Around 40 people showed up last Wednesday in Impulse to listen to the new artists of “Creative Innovation: Art meets Science” Ludmila Rodrigues and Charlie Williams.
They are part of a group of 10 selected artists who arrive during the year for a temporary stay in Wageningen to create an artwork in collaboration with scientists of different fields. New during this meeting was that six of the scientists also got the chance to introduce themselves. Led by Gerlinde de Deyn, the artists and scientists presented their ideas.
Ludmila Rodrigues from Brazil uses interaction and different senses, mostly touch, as a way to communicate and engage. She will use interaction and sense in her artwork, which will focus on resilience of people to earthquakes. More generally, her project relates to tipping points: sudden shifts from one equilibrium to another in natural systems.
Charlie Williams from the US draws his inspiration from networks: natural micro biomes (tree-fungi interactions), but also social networks. “I want to explore the effects of imperfect communications, whether on a micro or human scale”, he explains. In order to do so, he will build a “colony” with tiny computers and recreate these networks, which represent organisms and respond and react to each other by infrared light. These light reactions will create new, larger, patterns.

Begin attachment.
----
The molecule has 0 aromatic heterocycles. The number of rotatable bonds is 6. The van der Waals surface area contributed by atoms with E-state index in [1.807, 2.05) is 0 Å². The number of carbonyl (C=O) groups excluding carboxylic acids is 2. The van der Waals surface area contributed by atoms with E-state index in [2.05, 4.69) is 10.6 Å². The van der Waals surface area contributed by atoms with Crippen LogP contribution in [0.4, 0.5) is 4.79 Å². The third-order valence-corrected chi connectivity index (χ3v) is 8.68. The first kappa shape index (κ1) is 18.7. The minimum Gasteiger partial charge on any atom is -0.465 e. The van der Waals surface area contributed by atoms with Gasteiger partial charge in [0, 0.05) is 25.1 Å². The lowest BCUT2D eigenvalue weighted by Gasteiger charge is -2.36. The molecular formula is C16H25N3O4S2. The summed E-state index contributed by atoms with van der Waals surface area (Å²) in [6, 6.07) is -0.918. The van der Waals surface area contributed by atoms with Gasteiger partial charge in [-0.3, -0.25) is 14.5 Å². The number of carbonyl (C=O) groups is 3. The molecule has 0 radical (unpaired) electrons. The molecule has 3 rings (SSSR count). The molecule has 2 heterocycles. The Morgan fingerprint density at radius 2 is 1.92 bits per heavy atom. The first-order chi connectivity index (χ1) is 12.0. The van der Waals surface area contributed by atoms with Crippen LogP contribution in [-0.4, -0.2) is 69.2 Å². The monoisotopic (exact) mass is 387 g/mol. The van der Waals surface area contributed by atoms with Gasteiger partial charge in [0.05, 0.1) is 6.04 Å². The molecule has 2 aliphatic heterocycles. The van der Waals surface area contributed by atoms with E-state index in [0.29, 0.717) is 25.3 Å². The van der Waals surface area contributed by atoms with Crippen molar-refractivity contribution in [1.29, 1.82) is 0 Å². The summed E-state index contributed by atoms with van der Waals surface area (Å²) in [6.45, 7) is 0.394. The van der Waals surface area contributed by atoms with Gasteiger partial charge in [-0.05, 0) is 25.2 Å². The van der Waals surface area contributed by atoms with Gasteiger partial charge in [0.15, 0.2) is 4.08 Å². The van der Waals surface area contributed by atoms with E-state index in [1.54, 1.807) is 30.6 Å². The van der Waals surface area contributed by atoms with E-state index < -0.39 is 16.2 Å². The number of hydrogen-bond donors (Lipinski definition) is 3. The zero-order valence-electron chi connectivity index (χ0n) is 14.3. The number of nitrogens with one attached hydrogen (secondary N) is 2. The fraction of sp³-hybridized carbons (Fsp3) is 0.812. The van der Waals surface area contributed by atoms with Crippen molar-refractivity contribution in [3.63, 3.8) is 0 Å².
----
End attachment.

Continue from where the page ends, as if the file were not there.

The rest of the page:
Scientists from the Agrotechnology & food-, Environmental- and plant science groups will be helping both Rodrigues and Williams throughout the process. Roy van Beek (ESG), Joeke Postma and Sabine Vreeburg (PSG) and Diana Machado, Vitor Martins Dos Santos and Maarten Smulders (AFSG) showed how science can inspire art, by discussing a wide range of topics: from termites cultivating fungi, to reusable plastics and bacterial plant relations. Common topic was the interaction and collaboration between species or compounds, and the ability for humans to learn from or alter those. This triggered new questions and ideas from both the artists and the audience.
The out-of-the-box thinking is one of the reasons why scientists engage in the project: “By collaborating with people outside of my own field, I often get new ideas that I otherwise would not have come up with”, Sabine Vreeburg (Plant Sciences), explained.
Charlie Williams will be staying in Wageningen until the end of September, Ludmila Rodrigues until October.
Information about their work and events can be found on the Facebook event
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